Logit Price Dynamics
55 Pages Posted: 6 Feb 2013
Date Written: February 6, 2013
We propose a near-rational model of retail price adjustment consistent with microeconomic and macroeconomic evidence on price dynamics. Our framework is based on the idea that avoiding errors in decision making is costly. Given our assumed cost function for error avoidance, the timing of firms’ price adjustments is determined by a weighted binary logit, and the prices they choose are determined by a multinomial logit. We build this behavior into a DSGE model, estimate the decision cost function by matching microdata, and simulate aggregate dynamics using a tractable algorithm for heterogeneous-agent models. Both errors in the prices firms set, and errors in the timing of these adjustments, are relevant for our results. Errors of the first type help make our model consistent with some puzzling observations from microdata, such as the coexistence of large and small price changes, the behavior of adjustment hazards, and the relative variability of prices and costs. Errors of the second type increase the real effects of monetary shocks, by reducing the correlation between the value of price adjustment and the probability of adjustment, (i.e., by reducing the/selection effect»). Allowing for both types of errors also helps reproduce the effects of trend inflation on price adjustment behavior. Our model of error-prone pricing in many ways resembles a stochastic menu cost (SMC) model, but it has less free parameters than most SMC models have, and unlike those models, it does not require the implausible assumption of i.i.d. adjustment costs. Our derivation of a weighted logit from control costs goers an alternative justification for the adjustment hazard derived by Woodford (2008). Our assumption that costs are related to entropy is similar to the framework of Sims (2003) and the subsequent/rational inattention» literature. However, our setup has the major technical advantage that a firm’s idiosyncratic state variable is simply its price level and productivity, whereas under rational inattention a firm’s idiosyncratic state is its prior (which is generally an infinite-dimensional object).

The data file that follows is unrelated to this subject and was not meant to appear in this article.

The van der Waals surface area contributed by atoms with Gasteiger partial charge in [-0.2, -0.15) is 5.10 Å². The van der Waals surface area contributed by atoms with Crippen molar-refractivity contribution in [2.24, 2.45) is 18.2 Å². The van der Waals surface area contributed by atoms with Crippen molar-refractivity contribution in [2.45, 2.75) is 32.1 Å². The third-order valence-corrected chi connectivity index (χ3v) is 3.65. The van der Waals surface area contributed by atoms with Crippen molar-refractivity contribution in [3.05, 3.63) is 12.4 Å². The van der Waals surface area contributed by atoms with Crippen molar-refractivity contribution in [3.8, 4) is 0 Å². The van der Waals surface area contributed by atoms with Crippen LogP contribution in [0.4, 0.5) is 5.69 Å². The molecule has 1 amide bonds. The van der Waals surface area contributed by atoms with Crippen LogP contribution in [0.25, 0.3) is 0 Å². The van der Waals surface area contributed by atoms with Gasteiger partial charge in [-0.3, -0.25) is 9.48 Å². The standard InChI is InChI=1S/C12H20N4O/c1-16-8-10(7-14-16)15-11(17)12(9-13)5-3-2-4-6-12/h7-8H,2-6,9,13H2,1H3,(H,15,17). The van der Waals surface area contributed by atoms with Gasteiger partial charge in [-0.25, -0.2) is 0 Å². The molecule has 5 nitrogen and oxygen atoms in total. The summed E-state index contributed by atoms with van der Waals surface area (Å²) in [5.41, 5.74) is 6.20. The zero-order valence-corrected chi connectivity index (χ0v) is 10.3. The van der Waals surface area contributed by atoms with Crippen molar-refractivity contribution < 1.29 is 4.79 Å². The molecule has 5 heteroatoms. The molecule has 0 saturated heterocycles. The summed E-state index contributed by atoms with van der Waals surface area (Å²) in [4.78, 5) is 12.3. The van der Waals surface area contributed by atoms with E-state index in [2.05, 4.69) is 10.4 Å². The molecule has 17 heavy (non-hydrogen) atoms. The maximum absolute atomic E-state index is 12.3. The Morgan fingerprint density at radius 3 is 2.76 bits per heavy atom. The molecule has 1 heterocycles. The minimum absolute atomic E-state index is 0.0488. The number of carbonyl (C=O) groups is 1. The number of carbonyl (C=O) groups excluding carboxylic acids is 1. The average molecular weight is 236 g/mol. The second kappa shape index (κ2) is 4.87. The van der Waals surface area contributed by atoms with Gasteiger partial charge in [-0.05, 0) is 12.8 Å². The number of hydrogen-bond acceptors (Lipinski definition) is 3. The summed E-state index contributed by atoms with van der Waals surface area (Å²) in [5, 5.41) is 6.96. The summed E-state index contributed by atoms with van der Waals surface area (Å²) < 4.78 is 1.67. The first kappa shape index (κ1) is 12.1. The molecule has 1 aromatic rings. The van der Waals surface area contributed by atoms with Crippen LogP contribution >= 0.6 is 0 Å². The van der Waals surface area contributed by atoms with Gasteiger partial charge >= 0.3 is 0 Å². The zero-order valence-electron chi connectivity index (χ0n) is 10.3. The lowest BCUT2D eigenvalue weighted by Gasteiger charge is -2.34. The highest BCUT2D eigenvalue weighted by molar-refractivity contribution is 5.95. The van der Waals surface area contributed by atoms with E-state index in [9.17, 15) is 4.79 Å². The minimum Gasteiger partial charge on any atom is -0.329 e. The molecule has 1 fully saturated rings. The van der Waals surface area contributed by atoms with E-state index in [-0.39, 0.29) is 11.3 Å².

Keywords: nominal rigidity, logit equilibrium, state-dependent pricing, near rationality, information-constrained pricing
JEL Classification: E31, D81, C72
Suggested Citation: Suggested Citation